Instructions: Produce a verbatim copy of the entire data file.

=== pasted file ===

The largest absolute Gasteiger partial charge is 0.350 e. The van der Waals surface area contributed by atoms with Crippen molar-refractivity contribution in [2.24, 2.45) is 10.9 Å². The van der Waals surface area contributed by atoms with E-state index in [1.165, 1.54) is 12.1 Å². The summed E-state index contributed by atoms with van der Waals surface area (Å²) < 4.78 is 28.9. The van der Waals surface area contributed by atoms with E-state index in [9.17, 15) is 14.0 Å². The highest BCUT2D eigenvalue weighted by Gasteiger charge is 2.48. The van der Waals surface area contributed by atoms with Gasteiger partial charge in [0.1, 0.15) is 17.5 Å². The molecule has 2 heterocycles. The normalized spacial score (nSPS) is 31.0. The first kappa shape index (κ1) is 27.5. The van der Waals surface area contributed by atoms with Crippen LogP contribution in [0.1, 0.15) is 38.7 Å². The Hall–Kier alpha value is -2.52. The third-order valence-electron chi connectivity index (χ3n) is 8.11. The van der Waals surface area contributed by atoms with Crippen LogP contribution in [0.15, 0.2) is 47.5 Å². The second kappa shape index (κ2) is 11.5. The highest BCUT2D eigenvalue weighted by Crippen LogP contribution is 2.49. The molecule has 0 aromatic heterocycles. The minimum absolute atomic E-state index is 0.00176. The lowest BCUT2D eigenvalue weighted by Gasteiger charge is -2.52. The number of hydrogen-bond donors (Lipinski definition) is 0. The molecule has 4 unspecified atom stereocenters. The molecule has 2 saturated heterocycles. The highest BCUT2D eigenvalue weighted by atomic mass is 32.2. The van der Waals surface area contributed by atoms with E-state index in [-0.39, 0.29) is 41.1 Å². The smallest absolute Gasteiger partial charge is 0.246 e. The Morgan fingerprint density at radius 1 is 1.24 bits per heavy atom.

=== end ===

The largest absolute Gasteiger partial charge is 0.350 e. The van der Waals surface area contributed by atoms with Crippen molar-refractivity contribution in [2.24, 2.45) is 10.9 Å². The van der Waals surface area contributed by atoms with E-state index in [1.165, 1.54) is 12.1 Å². The summed E-state index contributed by atoms with van der Waals surface area (Å²) < 4.78 is 28.9. The van der Waals surface area contributed by atoms with E-state index in [9.17, 15) is 14.0 Å². The highest BCUT2D eigenvalue weighted by Gasteiger charge is 2.48. The van der Waals surface area contributed by atoms with Gasteiger partial charge in [0.1, 0.15) is 17.5 Å². The molecule has 2 heterocycles. The normalized spacial score (nSPS) is 31.0. The first kappa shape index (κ1) is 27.5. The van der Waals surface area contributed by atoms with Crippen LogP contribution in [0.1, 0.15) is 38.7 Å². The Hall–Kier alpha value is -2.52. The third-order valence-electron chi connectivity index (χ3n) is 8.11. The van der Waals surface area contributed by atoms with Crippen LogP contribution in [0.15, 0.2) is 47.5 Å². The second kappa shape index (κ2) is 11.5. The highest BCUT2D eigenvalue weighted by Crippen LogP contribution is 2.49. The molecule has 0 aromatic heterocycles. The minimum absolute atomic E-state index is 0.00176. The lowest BCUT2D eigenvalue weighted by Gasteiger charge is -2.52. The number of hydrogen-bond donors (Lipinski definition) is 0. The molecule has 4 unspecified atom stereocenters. The molecule has 2 saturated heterocycles. The highest BCUT2D eigenvalue weighted by atomic mass is 32.2. The van der Waals surface area contributed by atoms with E-state index in [-0.39, 0.29) is 41.1 Å². The smallest absolute Gasteiger partial charge is 0.246 e. The Morgan fingerprint density at radius 1 is 1.24 bits per heavy atom.